August 28th, 2009 — Wordman
Through a chain of unlikely events, my wife’s iPhone 3G wound up in the toilet ten days ago. Fortunately, this was prior to using said toilet. Even more fortunately, my wife developed cat-like reflexes and managed to grab the phone almost before it hit the bottom, so, it was only immersed for a couple of seconds.
Ten days later, here is what we learned:
- At the time of the accident, a search for “iphone toilet” discovered over 2.5 million hits. Apparently, this happens all the time.
- The iphone contains at least two “liquid damage indicators”. These are litmus paper-like strips that turn red when they get wet. Once they get red, they don’t turn back, and this voids your warranty (though this may be changing slightly). One of these is at the bottom, under the device connector. The other is at the bottom of the headphone jack (shine a light in there). In our case, the bottom one is pretty obviously triggered, but the one in the jack seems fine (air bubble saved it, maybe?).
- People will sell you various ways to keep these openings closed.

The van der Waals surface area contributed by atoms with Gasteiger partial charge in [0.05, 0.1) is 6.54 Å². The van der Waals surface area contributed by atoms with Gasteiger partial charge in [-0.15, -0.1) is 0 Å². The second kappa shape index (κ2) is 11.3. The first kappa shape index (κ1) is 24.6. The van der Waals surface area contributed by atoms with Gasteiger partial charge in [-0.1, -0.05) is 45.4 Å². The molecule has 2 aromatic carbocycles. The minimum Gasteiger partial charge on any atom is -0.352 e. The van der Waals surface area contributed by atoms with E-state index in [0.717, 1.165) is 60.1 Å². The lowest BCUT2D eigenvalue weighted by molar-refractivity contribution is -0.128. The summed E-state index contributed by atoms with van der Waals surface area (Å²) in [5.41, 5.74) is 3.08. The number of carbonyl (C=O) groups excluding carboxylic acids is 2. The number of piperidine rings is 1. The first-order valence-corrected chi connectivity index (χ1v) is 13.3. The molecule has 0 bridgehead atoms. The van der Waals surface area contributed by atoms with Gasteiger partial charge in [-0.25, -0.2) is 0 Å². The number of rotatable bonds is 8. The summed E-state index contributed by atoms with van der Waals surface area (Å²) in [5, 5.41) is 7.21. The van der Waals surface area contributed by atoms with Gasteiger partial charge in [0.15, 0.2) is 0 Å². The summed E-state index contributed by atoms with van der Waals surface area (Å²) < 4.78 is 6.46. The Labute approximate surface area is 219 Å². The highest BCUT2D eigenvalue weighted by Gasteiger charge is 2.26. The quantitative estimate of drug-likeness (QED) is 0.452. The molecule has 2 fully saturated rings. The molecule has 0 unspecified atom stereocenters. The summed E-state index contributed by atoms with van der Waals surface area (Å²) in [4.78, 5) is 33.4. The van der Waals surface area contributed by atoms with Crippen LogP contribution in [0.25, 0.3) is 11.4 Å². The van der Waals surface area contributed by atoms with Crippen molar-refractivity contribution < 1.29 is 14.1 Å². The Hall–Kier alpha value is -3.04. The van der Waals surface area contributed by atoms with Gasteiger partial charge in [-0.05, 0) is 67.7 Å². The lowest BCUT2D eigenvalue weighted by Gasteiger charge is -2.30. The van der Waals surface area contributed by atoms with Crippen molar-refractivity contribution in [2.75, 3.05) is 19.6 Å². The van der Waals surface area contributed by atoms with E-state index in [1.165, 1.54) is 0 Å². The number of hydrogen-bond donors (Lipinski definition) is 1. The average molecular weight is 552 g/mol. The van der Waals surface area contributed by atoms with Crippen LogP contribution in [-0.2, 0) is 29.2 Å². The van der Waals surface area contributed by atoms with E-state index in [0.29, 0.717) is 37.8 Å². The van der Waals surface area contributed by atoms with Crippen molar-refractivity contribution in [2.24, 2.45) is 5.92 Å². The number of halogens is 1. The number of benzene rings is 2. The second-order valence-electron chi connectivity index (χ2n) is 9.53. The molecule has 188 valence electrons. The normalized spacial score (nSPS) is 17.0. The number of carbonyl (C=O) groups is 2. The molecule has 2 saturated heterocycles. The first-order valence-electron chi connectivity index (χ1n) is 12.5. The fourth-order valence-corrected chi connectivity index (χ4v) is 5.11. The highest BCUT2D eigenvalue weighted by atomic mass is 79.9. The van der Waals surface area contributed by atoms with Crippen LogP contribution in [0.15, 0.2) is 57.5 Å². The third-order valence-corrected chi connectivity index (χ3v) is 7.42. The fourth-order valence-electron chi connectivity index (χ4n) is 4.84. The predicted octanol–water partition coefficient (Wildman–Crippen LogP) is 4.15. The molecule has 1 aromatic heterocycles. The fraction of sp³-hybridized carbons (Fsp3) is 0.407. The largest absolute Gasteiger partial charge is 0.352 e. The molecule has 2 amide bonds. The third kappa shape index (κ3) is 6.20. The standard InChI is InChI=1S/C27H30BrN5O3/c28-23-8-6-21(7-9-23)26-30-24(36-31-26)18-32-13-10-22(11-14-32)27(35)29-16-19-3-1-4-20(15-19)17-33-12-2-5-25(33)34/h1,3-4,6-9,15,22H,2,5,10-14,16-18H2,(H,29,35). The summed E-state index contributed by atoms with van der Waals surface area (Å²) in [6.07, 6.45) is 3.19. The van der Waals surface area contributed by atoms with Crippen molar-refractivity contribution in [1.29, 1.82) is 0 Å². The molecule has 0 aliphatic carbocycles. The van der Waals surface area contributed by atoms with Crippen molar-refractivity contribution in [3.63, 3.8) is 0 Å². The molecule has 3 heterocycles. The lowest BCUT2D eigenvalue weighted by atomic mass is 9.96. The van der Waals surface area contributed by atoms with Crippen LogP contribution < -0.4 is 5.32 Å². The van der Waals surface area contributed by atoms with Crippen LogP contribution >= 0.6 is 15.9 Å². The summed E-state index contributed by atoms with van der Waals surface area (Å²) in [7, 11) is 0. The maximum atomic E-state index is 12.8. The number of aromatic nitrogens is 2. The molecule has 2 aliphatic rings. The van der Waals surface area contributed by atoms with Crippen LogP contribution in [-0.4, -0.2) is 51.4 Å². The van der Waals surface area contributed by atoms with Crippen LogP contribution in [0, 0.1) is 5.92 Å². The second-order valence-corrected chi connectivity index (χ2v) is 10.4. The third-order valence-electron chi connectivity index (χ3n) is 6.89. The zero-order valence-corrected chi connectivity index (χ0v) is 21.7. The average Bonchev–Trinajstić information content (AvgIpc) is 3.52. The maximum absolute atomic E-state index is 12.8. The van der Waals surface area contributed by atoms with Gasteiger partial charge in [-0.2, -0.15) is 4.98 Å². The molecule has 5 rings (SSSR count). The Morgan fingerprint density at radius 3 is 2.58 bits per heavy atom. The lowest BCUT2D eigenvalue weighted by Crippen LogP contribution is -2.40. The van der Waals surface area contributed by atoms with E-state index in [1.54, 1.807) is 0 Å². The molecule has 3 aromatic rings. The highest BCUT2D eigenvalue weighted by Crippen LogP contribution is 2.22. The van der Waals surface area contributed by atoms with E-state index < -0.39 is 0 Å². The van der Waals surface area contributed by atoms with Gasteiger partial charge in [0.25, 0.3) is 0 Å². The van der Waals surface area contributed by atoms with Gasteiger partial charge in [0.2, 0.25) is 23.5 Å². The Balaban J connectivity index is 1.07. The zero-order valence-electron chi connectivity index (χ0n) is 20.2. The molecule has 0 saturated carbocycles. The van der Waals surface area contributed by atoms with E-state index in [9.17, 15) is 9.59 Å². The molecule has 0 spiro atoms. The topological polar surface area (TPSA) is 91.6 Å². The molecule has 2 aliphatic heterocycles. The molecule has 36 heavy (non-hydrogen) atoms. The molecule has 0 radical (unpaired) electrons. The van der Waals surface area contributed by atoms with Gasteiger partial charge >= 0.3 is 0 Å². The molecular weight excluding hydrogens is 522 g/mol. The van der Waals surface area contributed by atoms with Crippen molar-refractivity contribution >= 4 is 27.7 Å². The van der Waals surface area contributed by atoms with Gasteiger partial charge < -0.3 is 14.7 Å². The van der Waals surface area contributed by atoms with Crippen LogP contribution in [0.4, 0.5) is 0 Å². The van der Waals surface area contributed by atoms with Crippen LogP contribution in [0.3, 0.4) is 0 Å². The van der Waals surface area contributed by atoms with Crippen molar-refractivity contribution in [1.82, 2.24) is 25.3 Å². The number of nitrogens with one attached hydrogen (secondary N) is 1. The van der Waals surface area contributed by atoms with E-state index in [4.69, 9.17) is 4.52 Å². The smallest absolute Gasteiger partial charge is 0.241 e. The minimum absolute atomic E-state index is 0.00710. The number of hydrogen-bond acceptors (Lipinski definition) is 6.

- Water doesn’t damage electronics. Water plus electricity does. So, the usual move is to take the battery out of the device to save it. That doesn’t work so well with the iPhone. In addition, to really turn the iPhone off completely, you must first turn it on. In this case, everything actually seemed fine with the screen on. All icons showed up, time was correct, etc. In a lot of the posts on the net, the screen is borked at first.
- Next step is to wick the moisture out of the device. People offer a bunch of choices on the net here. Someone suggested using a vacuum cleaner to suck it out. We didn’t try that, but it made me wonder: if I put the phone in one of those jars you see in science class, where the bell stops making noise when the air is sucked out of it, wouldn’t the resulting vacuum make the water evaporate? We didn’t try that either, though. Instead, we threw the phone into a airtight container filled with dry rice. Since the sensor on the bottom was more damaged, we pointed that end downward.
After a day in the rice, we took it out turned it on. It still had a decent amount of battery life left. This is a good sign, as the battery would likely be drained if there was a short in the machine someplace. I backed it up, charged it, even updated it to the most recent patch.
After ten days, the phone has been completely normal and working fine. Looks like we were fairly lucky, but you can find stories of iPhones that seemed more water-damaged that pulled through. And, also some that didn’t.